Now if ever there was a shining star in The Chills’ catalog, their sophomore LP Submarine Bells is just that. The record was the band’s major label debut and it’s one of those records I honestly wish I would have found earlier in my life, having come to it quite a few years after its 1990 release. The band’s early edges were softened and their songwriting was hammered into pop perfection. While it achieved the kind of critical praise that will forever let this one swim to the surface if R.E.M. fans and Kiwipop lovers dig deeper into the bench of major label offerings from this time period, its follow-up remains slightly more elusive. I’m sad to say that as much of a fan as I am of the early singles that populate Kaleidoscope World, on into Brave Words, and Submarine Bells it took these much needed reissues of later Chills works by Fire to really let Soft Bomb spend some time on the speakers.
By 1992 The Chills as they’d existed were really gone. The rest of the band left but Martin Philipps remained as did the support of the label he’d signed to. So, in the fashion of songwriters who are hitting outside of the league they’re assigned, he embarked on an ambitious album that stands alongside quite a few other sprawling gems of the era. While albums like Game Theory’s Lolita and Hüsker Dü’s Zen Arcade come to mind, this finds some similarities closer to home with the clever wordplay of Able Tasmans’ A Cuppa Tea And A Lie Down. Though perhaps more than any of those, Philipps sought quite actively to make this album into something greater than he’d reached for, employing Van Dyke Parks and ex dB’s Peter Holsapple to help him shape this album into a cycle of songs that fold in and out of one another with a velvet pop touch. Sometimes, though effort leaves its mark quite noticeably, also distancing it from those others.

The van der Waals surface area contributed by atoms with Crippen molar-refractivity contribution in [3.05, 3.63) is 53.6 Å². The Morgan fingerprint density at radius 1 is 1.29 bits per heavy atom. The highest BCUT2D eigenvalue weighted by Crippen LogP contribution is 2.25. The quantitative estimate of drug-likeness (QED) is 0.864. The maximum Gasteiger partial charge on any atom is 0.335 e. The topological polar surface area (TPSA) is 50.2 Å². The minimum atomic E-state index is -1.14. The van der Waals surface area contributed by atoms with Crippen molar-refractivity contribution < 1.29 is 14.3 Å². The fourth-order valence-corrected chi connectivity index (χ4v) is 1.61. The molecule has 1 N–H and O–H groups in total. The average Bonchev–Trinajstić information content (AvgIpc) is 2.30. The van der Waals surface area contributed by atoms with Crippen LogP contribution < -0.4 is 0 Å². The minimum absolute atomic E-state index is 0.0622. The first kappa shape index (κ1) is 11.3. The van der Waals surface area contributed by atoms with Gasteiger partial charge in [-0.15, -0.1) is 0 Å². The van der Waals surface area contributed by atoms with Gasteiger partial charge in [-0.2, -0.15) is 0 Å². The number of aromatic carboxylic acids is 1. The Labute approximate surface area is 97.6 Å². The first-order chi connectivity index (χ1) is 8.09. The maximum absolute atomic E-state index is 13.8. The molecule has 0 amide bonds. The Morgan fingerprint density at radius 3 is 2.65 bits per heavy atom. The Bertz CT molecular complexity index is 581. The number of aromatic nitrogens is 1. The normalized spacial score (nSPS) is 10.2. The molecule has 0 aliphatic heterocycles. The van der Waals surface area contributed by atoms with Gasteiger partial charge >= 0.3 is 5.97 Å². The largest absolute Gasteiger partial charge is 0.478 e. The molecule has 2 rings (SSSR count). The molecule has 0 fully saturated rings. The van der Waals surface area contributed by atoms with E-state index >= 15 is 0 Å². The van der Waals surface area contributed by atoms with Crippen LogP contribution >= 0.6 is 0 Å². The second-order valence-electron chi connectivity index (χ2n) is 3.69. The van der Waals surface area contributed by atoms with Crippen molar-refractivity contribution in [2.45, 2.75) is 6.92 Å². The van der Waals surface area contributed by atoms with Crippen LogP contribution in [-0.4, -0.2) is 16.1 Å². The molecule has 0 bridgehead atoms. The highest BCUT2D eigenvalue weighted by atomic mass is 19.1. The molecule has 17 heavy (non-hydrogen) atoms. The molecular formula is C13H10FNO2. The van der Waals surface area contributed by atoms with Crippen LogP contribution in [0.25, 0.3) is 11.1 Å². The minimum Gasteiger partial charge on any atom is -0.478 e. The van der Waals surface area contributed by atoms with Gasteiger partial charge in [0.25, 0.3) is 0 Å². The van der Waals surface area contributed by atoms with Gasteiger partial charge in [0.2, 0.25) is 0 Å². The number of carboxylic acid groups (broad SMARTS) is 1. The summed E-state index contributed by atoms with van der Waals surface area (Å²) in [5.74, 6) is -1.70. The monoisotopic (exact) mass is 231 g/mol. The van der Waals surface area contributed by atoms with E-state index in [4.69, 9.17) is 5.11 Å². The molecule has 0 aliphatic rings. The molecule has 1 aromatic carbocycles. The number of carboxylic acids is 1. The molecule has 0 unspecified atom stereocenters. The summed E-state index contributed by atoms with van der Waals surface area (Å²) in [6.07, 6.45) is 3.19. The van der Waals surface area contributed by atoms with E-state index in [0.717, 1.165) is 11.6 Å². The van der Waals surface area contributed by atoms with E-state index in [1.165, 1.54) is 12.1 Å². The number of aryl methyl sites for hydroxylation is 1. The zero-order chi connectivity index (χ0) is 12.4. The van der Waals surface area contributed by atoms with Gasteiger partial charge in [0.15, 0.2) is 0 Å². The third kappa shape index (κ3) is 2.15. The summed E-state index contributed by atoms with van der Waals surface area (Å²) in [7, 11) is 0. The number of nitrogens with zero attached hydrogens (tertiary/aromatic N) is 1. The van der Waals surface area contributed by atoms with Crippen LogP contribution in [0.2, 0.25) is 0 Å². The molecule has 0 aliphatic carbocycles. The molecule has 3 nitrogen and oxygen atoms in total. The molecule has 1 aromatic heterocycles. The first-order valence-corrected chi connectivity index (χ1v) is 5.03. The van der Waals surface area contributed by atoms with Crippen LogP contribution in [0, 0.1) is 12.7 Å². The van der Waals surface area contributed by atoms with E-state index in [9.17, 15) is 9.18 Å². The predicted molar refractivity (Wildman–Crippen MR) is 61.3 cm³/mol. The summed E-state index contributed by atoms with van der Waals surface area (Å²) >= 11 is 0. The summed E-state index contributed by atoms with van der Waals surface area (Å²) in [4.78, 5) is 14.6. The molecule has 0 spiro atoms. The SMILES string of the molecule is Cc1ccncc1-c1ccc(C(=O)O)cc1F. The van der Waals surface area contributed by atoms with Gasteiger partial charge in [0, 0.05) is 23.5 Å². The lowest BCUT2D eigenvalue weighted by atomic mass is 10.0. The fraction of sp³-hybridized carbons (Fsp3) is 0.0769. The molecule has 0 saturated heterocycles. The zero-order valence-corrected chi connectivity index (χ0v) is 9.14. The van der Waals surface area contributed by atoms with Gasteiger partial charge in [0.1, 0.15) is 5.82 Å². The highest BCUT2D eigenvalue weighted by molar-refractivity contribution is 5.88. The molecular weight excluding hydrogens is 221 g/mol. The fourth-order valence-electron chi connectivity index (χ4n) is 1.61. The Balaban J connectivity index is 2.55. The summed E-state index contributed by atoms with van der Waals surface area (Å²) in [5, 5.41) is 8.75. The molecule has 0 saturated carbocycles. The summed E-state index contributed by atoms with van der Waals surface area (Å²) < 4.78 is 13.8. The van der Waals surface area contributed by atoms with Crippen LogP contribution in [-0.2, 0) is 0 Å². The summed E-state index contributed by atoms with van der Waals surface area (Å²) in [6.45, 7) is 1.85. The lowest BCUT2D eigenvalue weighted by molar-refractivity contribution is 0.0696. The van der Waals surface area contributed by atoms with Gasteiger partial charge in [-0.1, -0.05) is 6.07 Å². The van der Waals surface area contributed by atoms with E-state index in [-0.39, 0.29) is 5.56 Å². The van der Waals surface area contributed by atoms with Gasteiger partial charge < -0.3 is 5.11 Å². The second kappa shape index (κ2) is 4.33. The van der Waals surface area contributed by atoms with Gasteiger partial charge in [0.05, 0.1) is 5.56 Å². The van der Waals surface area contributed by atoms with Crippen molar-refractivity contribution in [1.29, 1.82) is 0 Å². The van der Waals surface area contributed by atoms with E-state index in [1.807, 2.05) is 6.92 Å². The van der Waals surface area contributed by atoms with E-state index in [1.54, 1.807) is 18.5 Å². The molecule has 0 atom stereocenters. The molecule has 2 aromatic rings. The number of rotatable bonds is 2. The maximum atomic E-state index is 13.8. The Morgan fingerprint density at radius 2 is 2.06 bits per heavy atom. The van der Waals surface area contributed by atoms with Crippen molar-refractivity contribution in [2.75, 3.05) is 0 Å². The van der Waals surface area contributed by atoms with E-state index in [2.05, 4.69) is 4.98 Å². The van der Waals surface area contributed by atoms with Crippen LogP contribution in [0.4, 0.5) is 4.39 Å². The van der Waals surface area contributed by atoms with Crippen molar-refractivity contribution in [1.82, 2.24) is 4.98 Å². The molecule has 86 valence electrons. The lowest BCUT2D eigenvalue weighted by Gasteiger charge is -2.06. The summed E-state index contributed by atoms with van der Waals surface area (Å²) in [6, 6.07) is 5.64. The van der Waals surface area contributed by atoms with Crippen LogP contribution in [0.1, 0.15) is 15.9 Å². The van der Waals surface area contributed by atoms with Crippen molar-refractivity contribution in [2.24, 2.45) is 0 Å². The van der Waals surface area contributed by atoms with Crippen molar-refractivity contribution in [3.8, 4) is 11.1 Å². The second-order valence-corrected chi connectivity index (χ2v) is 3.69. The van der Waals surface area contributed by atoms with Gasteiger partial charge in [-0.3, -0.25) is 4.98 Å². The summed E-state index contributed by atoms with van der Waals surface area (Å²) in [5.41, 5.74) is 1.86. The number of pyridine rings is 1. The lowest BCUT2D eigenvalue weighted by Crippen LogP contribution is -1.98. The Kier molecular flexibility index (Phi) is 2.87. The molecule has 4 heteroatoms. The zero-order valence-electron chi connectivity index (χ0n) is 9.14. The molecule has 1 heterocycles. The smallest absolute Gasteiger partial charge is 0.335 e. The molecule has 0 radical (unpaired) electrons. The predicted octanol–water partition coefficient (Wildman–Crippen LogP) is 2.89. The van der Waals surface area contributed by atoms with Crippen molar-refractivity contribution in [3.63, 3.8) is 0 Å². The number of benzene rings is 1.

That soft touch in Philipps’ songs may have ultimately been the album’s undoing, given that it arrived in 1992, a year known more for its embrace of abrasive indie riding the grunge wave than any tender-hearted lost souls. So would end a chapter for The Chills with Phillips writing one of his most ambitious albums, even if it occasionally got away from him a bit. There are plenty of pop moments, and its clear that while Parks only actively contributes to one track here, his inclusive approach to songwriting is felt as a guiding light. That can give Soft Bomb a bit of sea sickness switching moods from one track to the next, especially with the focused sweep of Submarine Bells still fresh in mind. Yet there are also so many true gems interspersed throughout the album that the ends justify his ambitions and in hindsight this is still prime Chills — melding the serious with the sublime. It’s nice to have both of these albums back on the shelves and hopefully now that time and distance have let the dust settle on the angst of 1992, a greater appreciation of Soft Bomb can blossom.
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